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This is My Story - Shairah

This series of personal stories from parents who have suffered pregnancy or baby loss holds space for talking about loss and grief and remembering our babies gone too soon.


In sharing their stories about their pregnancy journeys, feelings and insights, these parents are beginning to exorcise the double demons of silence and ignorance that afflict so many conversations in the space of pregnancy and baby loss.


Parents share their journeys and the lessons they have learned about grief, parenthood, friendship and living after the death of their baby. They tell us how they have changed, who they have become, and what truly matters now.



Angel baby boy Asad



My other 3 children always wanted a baby brother - especially my youngest son, so that he too could be a 'big brother'. So when we found out in September 2022 that I was pregnant, we were so excited. I was in Cairns and on my birthday we went to the GP for my first check up.


On 9th May 2023 I went to the GP for my flu shot. They took my blood pressure and for no apparent reason it was extremely high. The following day I was referred for a blood and a urine test, and two days later we had both results. Everything seemed fine - no signs of preeclampsia, nothing at all to flag.


They took my blood pressure and for no apparent reason it was extremely high. The following day I was referred for a blood test and a urine test, but the results seemed fine.

Concerned, my GP called the hospital and asked me to see the Day Assessment Unit. They couldn't find a heartbeat. I was 35 weeks and 5 days pregnant. In a cruel irony of life, two days later was Mother's Day.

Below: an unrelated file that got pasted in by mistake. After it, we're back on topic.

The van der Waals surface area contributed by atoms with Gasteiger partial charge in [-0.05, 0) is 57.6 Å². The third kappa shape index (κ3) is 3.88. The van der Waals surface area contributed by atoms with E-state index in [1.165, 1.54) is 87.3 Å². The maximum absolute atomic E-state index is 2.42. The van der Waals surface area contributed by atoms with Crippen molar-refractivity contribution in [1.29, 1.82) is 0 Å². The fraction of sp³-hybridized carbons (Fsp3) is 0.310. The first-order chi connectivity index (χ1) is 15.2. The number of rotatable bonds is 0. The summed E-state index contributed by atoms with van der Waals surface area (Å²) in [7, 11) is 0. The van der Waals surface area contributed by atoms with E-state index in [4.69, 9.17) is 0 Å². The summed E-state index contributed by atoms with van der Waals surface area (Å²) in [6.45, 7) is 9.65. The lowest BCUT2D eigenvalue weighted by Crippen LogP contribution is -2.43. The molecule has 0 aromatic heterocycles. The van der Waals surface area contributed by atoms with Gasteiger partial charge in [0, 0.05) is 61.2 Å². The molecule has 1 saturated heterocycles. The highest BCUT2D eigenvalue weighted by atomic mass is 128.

I took pills to stop my pregnancy hormone levels progressing and to soften my cervix. I was told that the pills would start to have an effect within 36 - 48 hours. But mine were effective within 3 - 5 hours. Compared to the birth of my previous three children, this was the easiest, smoothest and quickest labour I had had. I delivered my son normally, without an epidural, without gas and without sustaining labour injuries.


I delivered my son normally, without an epidural, without gas. 'Asad' means lion, and the name was given to my son by his big brother.

Asad means lion, and the name was given to my son by his big brother. He had his brother's nose and ears, and his sister's lips and eyebrows. Out of all my children, Asad was the tallest if you compared his length to his siblings at birth.


The experience of baby loss has changed me. I tend to focus more on myself and am not bothered about others when I grieve or show my feelings. The whole experience still feels surreal because we were so close to the finishing line.


The experience of baby loss has changed me. I tend to focus more on myself and am not bothered about others when I grieve or show my feelings.

We told our children that Asad had died a day after he was gone. We involved Asad's siblings in everything we did. We visit his grave three times a week and don't hide our feelings in front of our children. If I feel like crying, I will just cry.


We told our children that Asad had died a day after he was gone. We don't hide our feelings in front of our children. If I feel like crying, I will just cry.

What I wish I had known before I experienced baby loss is that having 3 previous low risk pregnancies, each resulting in healthy living babies, is not a guarantee that you won't experience a loss in a future pregnancy.


What I wish I had known before I experienced baby loss is that having 3 previous low risk pregnancies, each resulting in healthy living babies, is not a guarantee that you won't experience a loss in a future pregnancy.

To a recently bereaved parent I would say to hold on to your faith. To be brave. Embrace yourself and appreciate your partner and your other children if you have them.


Our Possum Portrait is going up in our living room. I want people to know about Asad and to acknowledge that he is part of our family.


Our Possum Portrait is going up in our living room. I want people to know about Asad and to acknowledge that he is part of our family.




Did this story resonate with you?


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